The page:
Flies From The Amber, an Excerpt

Copyright 1995 by Wil McCarthy

Limited license is granted to print or distribute this file in unmodified form.

“Exalted Creature, they flee directly into the nebula.”

White frills expanding in anger. “Pursue them.”

This place had been a stellar creche, a coming together of gasses, a birthing place of new suns. But as the ages raced by, as Fleet pursued the Enemy at the very edge of lightspeed, things had changed. One of the young stars exploded, touching off neigbors. Now, within the cloud hung stars gone prematurely ancient, withered dwarfs and collapsars among the newly born. The result was not beautiful, nor safe to travel through.

“Particulate matter in the nebula, Exalted Creature. We dare not.”

“Also collapsed matter, vermin, and they have the Shield! If they brave the time fields to graze a collapsed body, and they do not emerge for an age of ages? No! We have come too far to give them up.”

“We risk the Fleet, Exalted Creature.”

“Pursue them!”

Tight, angry silence. And obedience.

Fleet changes course yet again. The nebula looms large, shifting colors as timespace contracts ahead. Soon, Fleet screams through a sleet of tiny particles, and then larger particles, and larger ones still.

“Great danger ahead!” Warns a lesser being.

Exalted Creature raises frills again. “We do not curl back when–“

Words uncompleted.

The glittering Shield does not easily lose integrity, but when a flake of matter strikes… Exalted Vessel, in its beak-point position ahead of Fleet, becomes a splatter of radiant liquid.

Death strikes with suddenness.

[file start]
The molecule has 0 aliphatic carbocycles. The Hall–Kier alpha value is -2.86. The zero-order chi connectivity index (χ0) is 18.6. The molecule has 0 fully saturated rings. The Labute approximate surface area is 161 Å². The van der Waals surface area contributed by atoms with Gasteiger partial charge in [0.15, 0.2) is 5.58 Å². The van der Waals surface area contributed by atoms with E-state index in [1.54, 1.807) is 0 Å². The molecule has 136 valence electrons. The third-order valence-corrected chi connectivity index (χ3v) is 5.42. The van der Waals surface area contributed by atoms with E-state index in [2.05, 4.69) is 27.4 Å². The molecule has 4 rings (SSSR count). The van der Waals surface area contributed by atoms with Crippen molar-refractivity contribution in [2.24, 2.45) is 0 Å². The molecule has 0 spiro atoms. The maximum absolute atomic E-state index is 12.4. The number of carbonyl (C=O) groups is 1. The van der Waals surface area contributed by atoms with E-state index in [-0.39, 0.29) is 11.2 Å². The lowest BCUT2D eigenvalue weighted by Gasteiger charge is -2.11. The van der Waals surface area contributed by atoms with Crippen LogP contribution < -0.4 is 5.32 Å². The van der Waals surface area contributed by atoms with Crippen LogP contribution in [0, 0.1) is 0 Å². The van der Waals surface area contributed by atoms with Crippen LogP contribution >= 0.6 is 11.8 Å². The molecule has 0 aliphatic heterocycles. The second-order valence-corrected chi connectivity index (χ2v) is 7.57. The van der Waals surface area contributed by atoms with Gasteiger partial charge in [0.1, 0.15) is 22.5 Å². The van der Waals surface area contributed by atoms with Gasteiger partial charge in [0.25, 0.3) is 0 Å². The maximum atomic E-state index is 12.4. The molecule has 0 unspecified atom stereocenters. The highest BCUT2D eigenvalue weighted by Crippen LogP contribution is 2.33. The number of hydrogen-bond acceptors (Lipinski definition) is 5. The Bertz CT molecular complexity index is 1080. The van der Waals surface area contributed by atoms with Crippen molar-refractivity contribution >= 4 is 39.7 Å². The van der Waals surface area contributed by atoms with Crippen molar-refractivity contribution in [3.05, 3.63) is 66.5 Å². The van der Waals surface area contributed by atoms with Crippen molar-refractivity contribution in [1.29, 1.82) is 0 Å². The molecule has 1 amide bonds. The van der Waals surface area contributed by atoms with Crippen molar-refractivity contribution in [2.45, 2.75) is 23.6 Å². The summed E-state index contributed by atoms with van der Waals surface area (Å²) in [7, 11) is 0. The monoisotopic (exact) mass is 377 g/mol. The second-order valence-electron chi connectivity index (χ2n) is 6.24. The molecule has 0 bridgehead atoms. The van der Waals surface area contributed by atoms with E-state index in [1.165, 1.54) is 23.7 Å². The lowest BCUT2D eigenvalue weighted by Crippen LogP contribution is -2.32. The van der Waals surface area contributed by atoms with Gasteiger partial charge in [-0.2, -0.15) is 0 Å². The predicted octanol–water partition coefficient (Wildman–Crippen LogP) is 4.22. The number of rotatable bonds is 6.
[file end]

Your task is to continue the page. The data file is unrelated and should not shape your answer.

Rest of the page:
But Death, like all things, must yield in the presence of superior force — Exalted Vessel is destroyed, but its vector has scarcely altered. It roars still toward the heart of the nebula, in timespace-contracted pursuit of its ancient Enemy.

All Fleet’s beings are privy to the sight, and they are made brave by it.

Chief Technical Officer Miguel Barta peered, with eyes insubstantial, at the data his instruments were bringing in from the Soleco hypermass, and he cursed to see it. Something was happening, something he hadn’t expected and, no doubt, hadn’t been trained to cope with.

“Hey,” he said to his Tech Aid, Lahler. “These readings don’t match the projection, not at all. Open more buffer space for the instruments.”

“None left,” said Lahler, her voice flat.

He turned and looked at her over his shoulder. A young woman, new, first voyage. And taking orders from him! She had a quick mind, and yes, admit it Miguel, a nice set of curves and a very nice face to go with them. Not that he was supposed to notice. But just now her appearance did not seem so nice, with the glazed eyes, the softlink harness sprouting cables from her head like Medusa-hair.

Miguel, also in softlink, shifted cybernetic “gaze” into the data buffers and saw that she’d spoken truly. No margin in the buffer space.

“Damn,” he said. “Cut some loose from the engine monitors.”

“Already did that. And from the navigation backups. Really, Miguel, we don’t have any more.”

“Then damn again.” he said. Without moving, he signaled the bridge for comlink.

Almost instantly, a face appeared on the holie screen in front of him. “Chelsea,” the face said.

Miguel had spoken with the captain, Lin Chelsea, several times before, and to his credit, he did not flinch this time. Like most of Introspectia’s bridge crew, Chelsea had wiring that ran deep, portions of the link harness hooking in to penetrate her eyes and ears and nostrils. An accident victim, a humanoid robot partially disassembled. No cold, link-eyed stare from her, just the jumble of the sensory interface, less human than the face of a bug. And yet, Miguel had once heard her laugh.

Damn, these were strange times he was heading into.

Miguel’s first mission would be called a “paperwalk” by some, just a flick out to Centauri and back on a diplomatic sprinter. Hardly time to get used to the ship, and barely a decade gone by in the outside universe. But the second trip, oh… He’d spent forever in the belly of a Priority Cargo barge, making the “third circuit” from Sol to Procyon-A to Procyon-B and back again. He’d returned to earth forty objective years later to find things… changed.

And now, on Introspectia… A good job, responsible and variously rewarding: Chief Technical Officer! But this time around, he paid his price in centuries. Not yet to his hundredth birthday, he would return as a bleeding fossil. But a rich one, yes.